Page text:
NASA’s Juno probe continues to recover its memory at Jupiter after a data disruption disrupted communications between the spacecraft and operators on Earth following the giant planet’s flyby in December.
Jupiter’s last flyby of Juno, its 47th close pass of the planet, was on Dec. 14. it is complete. But when the workers at NASA’s Jet Propulsion Laboratory were receiving scientific data from the fly, they could no longer directly access space memory. .
The team successfully rebooted Juno’s computer and on December 17 placed the ship in “safe mode” with only essential systems operating as a precaution. As of * from Dec (Opens in a new tab)team steps to repeat Juno positive science. Juno operators are now successfully downgrading the flight data.
“Science data from the most recent solar-powered flyby of Jupiter and its moon Io appear to be intact,” NASA wrote in an update.
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The disruption is now believed to have occurred when Juno flew through the intense radiation portion of Jupiter’s magnetosphere. There is no indication that the radiation spike damaged the data due to its proximity to Jupiter or its flyby the moon of the molar wolf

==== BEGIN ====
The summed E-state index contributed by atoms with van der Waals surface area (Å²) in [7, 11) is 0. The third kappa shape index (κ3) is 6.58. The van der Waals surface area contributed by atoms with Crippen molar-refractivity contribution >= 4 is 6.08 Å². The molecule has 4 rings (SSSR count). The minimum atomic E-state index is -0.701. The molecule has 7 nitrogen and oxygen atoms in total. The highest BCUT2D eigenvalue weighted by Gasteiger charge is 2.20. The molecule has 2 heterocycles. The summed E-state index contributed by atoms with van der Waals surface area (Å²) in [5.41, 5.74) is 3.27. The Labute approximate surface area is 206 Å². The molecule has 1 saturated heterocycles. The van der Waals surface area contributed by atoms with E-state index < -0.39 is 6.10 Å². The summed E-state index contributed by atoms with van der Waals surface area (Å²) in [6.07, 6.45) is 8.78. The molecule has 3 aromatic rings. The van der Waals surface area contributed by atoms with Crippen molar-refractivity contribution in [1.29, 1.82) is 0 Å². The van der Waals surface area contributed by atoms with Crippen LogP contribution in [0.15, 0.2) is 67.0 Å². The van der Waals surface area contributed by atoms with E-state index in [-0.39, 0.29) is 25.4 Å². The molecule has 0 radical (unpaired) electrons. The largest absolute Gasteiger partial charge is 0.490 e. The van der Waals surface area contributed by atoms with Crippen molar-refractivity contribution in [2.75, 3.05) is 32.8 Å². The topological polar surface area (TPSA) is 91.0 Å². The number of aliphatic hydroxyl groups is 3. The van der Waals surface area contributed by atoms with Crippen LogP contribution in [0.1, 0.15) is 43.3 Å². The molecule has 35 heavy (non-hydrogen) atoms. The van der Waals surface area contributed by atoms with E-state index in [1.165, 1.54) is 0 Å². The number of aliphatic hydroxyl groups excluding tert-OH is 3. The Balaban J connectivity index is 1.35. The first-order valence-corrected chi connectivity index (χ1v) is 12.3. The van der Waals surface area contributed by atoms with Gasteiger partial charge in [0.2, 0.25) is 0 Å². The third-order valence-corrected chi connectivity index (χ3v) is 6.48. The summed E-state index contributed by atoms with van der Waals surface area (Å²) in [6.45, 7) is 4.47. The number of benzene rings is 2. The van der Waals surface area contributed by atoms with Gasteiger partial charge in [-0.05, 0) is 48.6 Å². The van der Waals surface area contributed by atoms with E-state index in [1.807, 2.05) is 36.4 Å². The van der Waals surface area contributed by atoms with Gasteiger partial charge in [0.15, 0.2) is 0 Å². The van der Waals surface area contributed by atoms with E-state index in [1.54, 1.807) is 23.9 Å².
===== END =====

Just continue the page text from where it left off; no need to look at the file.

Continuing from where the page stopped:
The rest of the latest data from the Juno flyby is expected to be brought back to Earth in the next few days at which point the crew can assess if it was affected by the disruption.
Juno left Earth in August 2011, traveling 1.7 million miles and entering orbit around the gas giant planet 5 years later on July 4, 2016. Becoming the first spacecraft to see Jupiter through the dense clouds, Juno’s mission was to answer questions about Jupiter’s composition and origins. .
Related: NASA’s Juno spacecraft has released its most detailed view yet of the icy moon Europa
Juno takes 53 days of Earth’s orbit around Jupiter, with its first mission called Juno’s 35th orbit, in which it collects 3 terabytes of scientific data and some incredible images of Jupiter and its moons. Because Jupiter is thought to be the oldest world in the solar system, learning more about it may reveal information about the formation of the solar world itself.
This data has changed many of the ideas of planetary scientists about Jupiter’s atmosphere and interior, showing an atmospheric storm layer extending far beyond its watery clouds and a deep interior with a heavy element-diluted core.
The primary space mission ended in July and the spacecraft is expected to continue its science operations until at least 2025, according to A group of planets (Opens in a new tab).
The ship is expected to exit the safe mode this week and will return for the next flyby on Thursday, January 22.
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